The Journal Gazette
 
 
Thursday, January 30, 2020 1:00 am

Braun helps GOP reclaim its legacy on environment

Vicky Bailey and John Graham

For more than a decade, Democrats have dominated the national conversation on climate change, while Republicans, standing on the sidelines, were at best indifferent and at worst hostile toward the issue. Until now.

Recently, Sen. Mike Braun, with help from Democratic Sen. Chris Coons of Delaware, co-founded the Senate Climate Solutions Caucus, bringing Indiana, as the Indianapolis Star noted, to “the forefront of the fight against climate change.”

The newly established caucus, which includes Republican Sens. Lindsey Graham (South Carolina), Lisa Murkowski (Alaska), Marco Rubio (Florida) and Mitt Romney (Utah), helps balance the conversation on climate change by allowing – and encouraging – Republicans to be a part of it. In an era of gridlock and partisanship, the group creates a bridge between Democrats and Republicans to discuss a variety of potential solutions to one of the most pressing issues of our age.

This comes after prominent Republicans have voiced their support for climate measures. This year, Florida's Rep. Matt Gaetz said that “climate change is real,” and Minority Leader Kevin McCarthy of California said that “we have to do something different than we've done” on climate change to attract younger voters.

It may come as a surprise to some Democrats to see Republican lawmakers acknowledging climate change after years of denying its existence. But times have changed, Americans are overwhelmingly concerned about climate change and want lawmakers to address the issue – including Republicans. A few months ago, Indiana University released a new study that revealed that a majority of Hoosier Republicans support measures that would “improve the state's resilience in the face of climate change.”

And national polls have found that nearly 70% of Republicans believe climate change is real and 56% of them say the United States has to take “aggressive” action to fight climate change. These polls reflect a major shift from a decade ago, when most conservative voters disregarded climate change.

This shift presents a real opportunity to address the challenges presented by climate change. But for the Republican Party's electoral survival, more Republican lawmakers have to catch up to their own base.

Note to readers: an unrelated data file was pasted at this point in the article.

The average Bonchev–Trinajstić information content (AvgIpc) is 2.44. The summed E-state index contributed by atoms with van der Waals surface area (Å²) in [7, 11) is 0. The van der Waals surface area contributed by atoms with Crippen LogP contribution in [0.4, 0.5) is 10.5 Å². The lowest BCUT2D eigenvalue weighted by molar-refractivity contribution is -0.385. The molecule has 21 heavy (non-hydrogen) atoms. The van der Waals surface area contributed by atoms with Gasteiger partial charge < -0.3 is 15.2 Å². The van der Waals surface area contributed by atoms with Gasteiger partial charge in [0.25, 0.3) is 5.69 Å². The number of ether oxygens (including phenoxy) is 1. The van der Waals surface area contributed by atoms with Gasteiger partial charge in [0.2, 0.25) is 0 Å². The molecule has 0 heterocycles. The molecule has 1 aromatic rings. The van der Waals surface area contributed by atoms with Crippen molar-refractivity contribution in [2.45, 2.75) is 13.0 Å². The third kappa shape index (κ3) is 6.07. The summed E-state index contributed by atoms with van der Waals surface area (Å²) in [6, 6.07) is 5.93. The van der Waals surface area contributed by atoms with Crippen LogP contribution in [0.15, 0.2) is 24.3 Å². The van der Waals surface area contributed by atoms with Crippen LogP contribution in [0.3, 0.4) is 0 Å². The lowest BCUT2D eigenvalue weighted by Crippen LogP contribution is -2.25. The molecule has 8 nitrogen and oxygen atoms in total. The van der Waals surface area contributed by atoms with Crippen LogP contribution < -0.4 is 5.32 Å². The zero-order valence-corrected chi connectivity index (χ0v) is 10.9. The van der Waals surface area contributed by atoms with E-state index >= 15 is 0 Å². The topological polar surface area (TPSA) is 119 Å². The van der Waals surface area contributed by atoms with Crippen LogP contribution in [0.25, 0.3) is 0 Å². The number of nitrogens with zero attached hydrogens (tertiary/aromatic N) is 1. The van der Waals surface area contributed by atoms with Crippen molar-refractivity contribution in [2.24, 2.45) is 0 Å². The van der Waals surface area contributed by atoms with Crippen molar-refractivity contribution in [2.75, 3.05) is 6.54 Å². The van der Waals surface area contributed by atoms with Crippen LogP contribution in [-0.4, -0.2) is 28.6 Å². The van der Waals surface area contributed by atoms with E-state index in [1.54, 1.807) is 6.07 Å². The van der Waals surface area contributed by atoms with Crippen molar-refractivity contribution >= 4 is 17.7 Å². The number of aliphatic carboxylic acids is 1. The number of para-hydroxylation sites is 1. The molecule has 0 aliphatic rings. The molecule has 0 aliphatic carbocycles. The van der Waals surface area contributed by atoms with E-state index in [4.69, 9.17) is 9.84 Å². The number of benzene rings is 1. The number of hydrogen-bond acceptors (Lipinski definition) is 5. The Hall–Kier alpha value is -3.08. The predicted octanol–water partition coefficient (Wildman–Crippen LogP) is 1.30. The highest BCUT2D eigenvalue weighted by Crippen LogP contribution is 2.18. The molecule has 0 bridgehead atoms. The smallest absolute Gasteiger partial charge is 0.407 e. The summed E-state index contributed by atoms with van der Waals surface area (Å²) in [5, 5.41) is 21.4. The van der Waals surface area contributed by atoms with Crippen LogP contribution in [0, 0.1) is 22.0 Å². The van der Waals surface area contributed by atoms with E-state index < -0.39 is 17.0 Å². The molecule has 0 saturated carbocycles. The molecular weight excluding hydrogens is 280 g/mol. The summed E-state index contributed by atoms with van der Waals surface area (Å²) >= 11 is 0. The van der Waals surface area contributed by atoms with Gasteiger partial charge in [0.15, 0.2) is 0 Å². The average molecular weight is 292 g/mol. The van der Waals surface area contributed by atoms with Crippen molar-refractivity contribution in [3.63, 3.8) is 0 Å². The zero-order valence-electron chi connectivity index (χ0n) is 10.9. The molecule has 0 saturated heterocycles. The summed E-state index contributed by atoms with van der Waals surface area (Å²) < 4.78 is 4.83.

In 2016 and 2018, the Republican Party suffered significant losses in suburban areas, where voters are more moderate. One reason so many seats flipped blue may be, in part, because moderate voters want to see the party make addressing climate change a main pillar of its platform. A new Pew Research survey revealed 65% of moderate Republicans think the federal government hasn't done enough to reduce the effects of climate change. These numbers were higher for Republicans who are a part of the millennial and younger generations.

Republicans must start making climate change more of a priority if the party wants to win over moderates, register young voters and survive in the future. Earlier this year, Frank Luntz, noted Republican pollster and strategist, said that climate change is a “GOP vulnerability and a GOP opportunity.”

By not championing climate change legislation, Republicans can become vulnerable to more electoral losses. But by taking the lead on developing sensible solutions, they can win over a wide swath of voters who are concerned about the environment, but don't support budget-breaking proposals that will raise their taxes, such as the Green New Deal, which would cost $93 million to implement.

The Republican Party has a long history of protecting the environment, from President Theodore Roosevelt's founding the national park system to President Richard Nixon's creation of the Environmental Protection Agency. We are grateful for Braun's leadership in establishing the Climate Solutions Caucus and hope more Republicans join to help make the GOP a party of common-sense, market-based solutions to climate change.

This story has been corrected.

Vicki Bailey is former commissioner at the Indiana Utility Regulatory Commission. John Graham is professor at the School of Public and Environmental Affairs at Indiana University. Both are advisers to the Alliance for Market Solutions, an organization of conservative leaders developing solutions to climate change.


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